The Salvation Army’s International Position Statement on Racism

The Salvation Army believes that the world is enriched by a diversity of cultures and ethnicities.


Racism is the belief that races have distinctive cultural characteristics determined by hereditary factors and that this endows some races with an intrinsic superiority over others. ‘Racism’ also refers to political or social programmes built on that belief.1 The use of the term ‘race’ itself is contested, but is generally used to refer to a distinct group sharing a common ethnicity, national origin, descent and/or skin colour. The Salvation Army denounces racism in all forms.

Racism is fundamentally incompatible with the Christian conviction that all people are made in the image of God and are equal in value. The Salvation Army believes that the world is enriched by a diversity of cultures and ethnicities.

The Salvation Army firmly believes that racism is contrary to God’s intention for humankind, and yet we recognise that the tendency for racism is present in all people and all societies. Racial discrimination can take many expressions, including tribalism2, casteism3and ethnocentrism4. Racism is not only the result of individual attitudes, but can also be perpetuated by social structures and systems. Sometimes racism is overt and intentional, but often it is not.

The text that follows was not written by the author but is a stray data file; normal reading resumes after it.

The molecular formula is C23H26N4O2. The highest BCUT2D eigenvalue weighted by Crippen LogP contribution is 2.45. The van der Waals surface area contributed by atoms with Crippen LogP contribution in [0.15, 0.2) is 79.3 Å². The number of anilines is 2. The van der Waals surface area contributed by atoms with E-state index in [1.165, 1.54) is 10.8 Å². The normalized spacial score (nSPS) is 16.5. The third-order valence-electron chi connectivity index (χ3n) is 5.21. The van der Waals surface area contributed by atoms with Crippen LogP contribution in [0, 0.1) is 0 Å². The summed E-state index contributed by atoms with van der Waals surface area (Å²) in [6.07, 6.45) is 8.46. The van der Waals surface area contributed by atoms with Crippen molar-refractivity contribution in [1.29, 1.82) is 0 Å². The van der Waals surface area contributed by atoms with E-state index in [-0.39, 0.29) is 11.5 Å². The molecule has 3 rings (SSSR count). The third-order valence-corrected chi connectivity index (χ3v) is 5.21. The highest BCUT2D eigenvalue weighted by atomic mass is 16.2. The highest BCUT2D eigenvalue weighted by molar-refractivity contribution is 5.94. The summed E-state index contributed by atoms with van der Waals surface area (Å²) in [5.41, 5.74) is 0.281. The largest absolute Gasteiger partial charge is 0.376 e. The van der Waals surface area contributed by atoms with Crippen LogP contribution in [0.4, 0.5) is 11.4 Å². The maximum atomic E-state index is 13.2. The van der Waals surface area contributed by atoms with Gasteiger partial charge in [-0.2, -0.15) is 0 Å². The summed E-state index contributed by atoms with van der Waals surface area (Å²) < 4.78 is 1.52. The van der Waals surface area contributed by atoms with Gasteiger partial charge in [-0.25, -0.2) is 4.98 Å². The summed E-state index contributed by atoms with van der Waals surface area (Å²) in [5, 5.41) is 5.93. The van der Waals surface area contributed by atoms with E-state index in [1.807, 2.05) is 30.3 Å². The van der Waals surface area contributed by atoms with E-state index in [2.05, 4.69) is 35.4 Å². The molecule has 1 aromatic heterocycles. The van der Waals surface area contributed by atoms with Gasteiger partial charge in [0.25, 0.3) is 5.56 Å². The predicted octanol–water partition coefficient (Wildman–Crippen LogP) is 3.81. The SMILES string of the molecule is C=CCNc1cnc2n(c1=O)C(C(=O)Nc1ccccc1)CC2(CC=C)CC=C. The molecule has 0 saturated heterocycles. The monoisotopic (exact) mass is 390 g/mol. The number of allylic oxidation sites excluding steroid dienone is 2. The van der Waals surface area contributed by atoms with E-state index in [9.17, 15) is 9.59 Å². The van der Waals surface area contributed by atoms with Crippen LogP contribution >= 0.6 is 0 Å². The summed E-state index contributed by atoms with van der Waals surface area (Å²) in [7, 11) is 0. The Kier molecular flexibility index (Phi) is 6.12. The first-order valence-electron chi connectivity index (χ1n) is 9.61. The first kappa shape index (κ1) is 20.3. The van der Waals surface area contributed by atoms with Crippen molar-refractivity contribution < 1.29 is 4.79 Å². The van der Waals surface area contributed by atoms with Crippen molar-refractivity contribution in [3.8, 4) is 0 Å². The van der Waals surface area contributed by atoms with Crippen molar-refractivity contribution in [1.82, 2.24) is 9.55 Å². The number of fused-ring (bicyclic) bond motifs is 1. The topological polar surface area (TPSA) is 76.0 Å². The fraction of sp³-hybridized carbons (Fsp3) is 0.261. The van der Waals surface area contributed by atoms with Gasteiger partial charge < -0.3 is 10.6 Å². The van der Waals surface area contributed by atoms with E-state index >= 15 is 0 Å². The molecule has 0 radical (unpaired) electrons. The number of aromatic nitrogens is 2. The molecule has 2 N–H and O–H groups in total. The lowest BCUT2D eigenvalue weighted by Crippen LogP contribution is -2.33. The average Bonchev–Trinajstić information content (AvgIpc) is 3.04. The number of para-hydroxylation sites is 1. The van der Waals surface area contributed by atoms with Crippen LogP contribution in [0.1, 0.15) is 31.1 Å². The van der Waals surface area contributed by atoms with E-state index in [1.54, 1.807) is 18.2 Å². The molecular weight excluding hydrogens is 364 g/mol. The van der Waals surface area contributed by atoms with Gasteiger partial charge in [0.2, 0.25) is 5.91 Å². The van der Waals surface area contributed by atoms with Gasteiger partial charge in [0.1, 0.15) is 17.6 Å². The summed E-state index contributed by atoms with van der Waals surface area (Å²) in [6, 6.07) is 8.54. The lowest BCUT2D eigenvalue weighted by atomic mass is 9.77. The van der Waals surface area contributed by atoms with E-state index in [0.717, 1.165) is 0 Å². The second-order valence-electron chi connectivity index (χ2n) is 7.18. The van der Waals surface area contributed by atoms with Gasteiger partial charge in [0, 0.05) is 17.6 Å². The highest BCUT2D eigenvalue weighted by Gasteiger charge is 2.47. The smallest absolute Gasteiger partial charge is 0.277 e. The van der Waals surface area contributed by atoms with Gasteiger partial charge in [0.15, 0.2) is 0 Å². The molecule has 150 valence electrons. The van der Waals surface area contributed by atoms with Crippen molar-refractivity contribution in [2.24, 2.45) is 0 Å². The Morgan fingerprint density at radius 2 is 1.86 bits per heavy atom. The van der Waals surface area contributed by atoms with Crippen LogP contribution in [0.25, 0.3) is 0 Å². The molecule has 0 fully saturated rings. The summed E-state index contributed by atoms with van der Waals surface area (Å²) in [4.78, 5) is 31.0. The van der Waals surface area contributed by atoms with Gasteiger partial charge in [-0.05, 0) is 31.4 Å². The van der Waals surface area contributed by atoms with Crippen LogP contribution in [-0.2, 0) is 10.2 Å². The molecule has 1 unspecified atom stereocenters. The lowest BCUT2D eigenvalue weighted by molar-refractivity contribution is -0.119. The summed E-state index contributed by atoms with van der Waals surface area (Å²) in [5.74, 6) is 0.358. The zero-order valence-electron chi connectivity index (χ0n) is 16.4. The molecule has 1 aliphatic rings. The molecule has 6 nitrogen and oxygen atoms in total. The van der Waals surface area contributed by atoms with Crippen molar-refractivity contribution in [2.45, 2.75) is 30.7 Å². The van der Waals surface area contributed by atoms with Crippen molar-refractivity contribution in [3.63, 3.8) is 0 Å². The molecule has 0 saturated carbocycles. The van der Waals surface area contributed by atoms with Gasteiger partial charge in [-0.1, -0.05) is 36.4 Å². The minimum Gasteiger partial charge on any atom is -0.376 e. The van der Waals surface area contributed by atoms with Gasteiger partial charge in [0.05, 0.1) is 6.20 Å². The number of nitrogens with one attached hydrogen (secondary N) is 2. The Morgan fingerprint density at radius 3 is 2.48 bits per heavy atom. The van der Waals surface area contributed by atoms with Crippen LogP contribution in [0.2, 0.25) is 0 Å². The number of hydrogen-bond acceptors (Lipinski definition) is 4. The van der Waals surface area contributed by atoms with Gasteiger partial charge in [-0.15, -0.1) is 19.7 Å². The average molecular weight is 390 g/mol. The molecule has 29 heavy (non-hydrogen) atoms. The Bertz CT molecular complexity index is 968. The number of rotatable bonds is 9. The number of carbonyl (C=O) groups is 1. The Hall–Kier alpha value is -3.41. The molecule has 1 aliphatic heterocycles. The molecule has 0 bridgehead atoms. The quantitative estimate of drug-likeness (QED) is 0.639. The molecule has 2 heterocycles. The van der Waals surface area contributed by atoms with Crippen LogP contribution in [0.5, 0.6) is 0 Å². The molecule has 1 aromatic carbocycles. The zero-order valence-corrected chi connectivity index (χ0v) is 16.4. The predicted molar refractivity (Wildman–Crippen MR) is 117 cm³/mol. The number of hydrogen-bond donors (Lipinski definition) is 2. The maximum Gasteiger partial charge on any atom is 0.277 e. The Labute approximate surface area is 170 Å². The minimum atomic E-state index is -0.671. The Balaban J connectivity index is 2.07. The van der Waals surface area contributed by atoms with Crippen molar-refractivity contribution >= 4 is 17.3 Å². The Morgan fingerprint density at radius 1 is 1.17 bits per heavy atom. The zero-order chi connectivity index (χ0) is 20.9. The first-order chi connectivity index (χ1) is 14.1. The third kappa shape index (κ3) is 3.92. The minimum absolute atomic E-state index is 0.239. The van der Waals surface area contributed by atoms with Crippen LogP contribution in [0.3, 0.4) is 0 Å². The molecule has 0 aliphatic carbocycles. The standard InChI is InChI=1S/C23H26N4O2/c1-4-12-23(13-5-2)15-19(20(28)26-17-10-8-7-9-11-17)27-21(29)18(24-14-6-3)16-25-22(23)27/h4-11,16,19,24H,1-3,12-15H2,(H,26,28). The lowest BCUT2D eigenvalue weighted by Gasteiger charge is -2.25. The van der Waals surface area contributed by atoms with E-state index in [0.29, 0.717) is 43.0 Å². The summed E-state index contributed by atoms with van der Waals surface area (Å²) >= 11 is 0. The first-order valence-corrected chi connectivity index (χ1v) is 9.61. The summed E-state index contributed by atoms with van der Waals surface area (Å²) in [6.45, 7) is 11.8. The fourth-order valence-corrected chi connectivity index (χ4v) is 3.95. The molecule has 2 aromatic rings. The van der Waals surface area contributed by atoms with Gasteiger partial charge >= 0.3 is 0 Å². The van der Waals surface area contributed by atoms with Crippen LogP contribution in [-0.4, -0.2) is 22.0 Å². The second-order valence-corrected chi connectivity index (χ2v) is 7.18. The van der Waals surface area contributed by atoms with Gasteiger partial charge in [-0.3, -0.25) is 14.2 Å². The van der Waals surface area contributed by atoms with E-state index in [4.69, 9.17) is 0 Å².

While many Salvationists have acted firmly and courageously against racism, The Salvation Army acknowledges with regret, that Salvationists have sometimes shared in the sins of racism and conformed to economic, organisational and social pressures that perpetuate racism. The Salvation Army is committed to fight against racism wherever it is experienced and will speak into societies around the world wherever we encounter it.

As we pray for God’s will to be done on earth as in Heaven, The Salvation Army will work towards a world where all people are accepted, loved and valued.


Rank-ordering and discrimination have been features of many societies throughout much of human history. However the concept of race based in differences of inherited characteristics like skin colour only emerged in recent centuries.1

The concept of race has been used to justify the most appalling policies of discrimination and murder. Science has shown, however, that there is no evidence to support the existence of biologically different human races. There is much more genetic variation within each so-called racial group than there is between them.2

Racism is manifest in the tendency to stereotype and marginalise whole segments of populations who are perceived as inferior, or, in some cases, a threat. Racism can take many expressions, including open hatred, indifference, or lack of care. As a result of racism, people are denied opportunities for full participation and advancement in many facets of society. Racial division may be hidden, yet still embedded in institutional life in ethnocentric, class, colonial or xenophobic systems. In many places around the world, racism still denies people access to income, health care, justice, housing, education, employment, human rights and human security.

For many people, decades of racist structures and prejudices have created inter-generational effects and disadvantages. This can be so entrenched in institutions and culture that people can unwittingly perpetuate racial division.